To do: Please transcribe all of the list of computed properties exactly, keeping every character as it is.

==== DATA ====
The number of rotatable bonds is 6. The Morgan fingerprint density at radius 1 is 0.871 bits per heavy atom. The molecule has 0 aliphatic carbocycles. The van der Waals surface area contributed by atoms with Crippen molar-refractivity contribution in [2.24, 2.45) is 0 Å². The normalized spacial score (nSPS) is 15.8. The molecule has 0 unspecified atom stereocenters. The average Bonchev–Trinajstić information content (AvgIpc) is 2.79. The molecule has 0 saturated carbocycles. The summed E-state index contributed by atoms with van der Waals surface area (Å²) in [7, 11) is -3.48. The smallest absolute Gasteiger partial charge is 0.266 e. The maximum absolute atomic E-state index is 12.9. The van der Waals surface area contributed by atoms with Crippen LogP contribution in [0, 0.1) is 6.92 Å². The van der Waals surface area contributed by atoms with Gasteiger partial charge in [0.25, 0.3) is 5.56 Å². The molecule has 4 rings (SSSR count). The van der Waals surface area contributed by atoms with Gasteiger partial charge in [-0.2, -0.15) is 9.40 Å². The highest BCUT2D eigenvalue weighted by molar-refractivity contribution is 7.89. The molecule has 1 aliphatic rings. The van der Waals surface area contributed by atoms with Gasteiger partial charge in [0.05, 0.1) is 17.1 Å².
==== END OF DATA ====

The number of rotatable bonds is 6. The Morgan fingerprint density at radius 1 is 0.871 bits per heavy atom. The molecule has 0 aliphatic carbocycles. The van der Waals surface area contributed by atoms with Crippen molar-refractivity contribution in [2.24, 2.45) is 0 Å². The normalized spacial score (nSPS) is 15.8. The molecule has 0 unspecified atom stereocenters. The average Bonchev–Trinajstić information content (AvgIpc) is 2.79. The molecule has 0 saturated carbocycles. The summed E-state index contributed by atoms with van der Waals surface area (Å²) in [7, 11) is -3.48. The smallest absolute Gasteiger partial charge is 0.266 e. The maximum absolute atomic E-state index is 12.9. The van der Waals surface area contributed by atoms with Crippen LogP contribution in [0, 0.1) is 6.92 Å². The van der Waals surface area contributed by atoms with Gasteiger partial charge in [0.25, 0.3) is 5.56 Å². The molecule has 4 rings (SSSR count). The van der Waals surface area contributed by atoms with Gasteiger partial charge in [-0.2, -0.15) is 9.40 Å². The highest BCUT2D eigenvalue weighted by molar-refractivity contribution is 7.89. The molecule has 1 aliphatic rings. The van der Waals surface area contributed by atoms with Gasteiger partial charge in [0.05, 0.1) is 17.1 Å².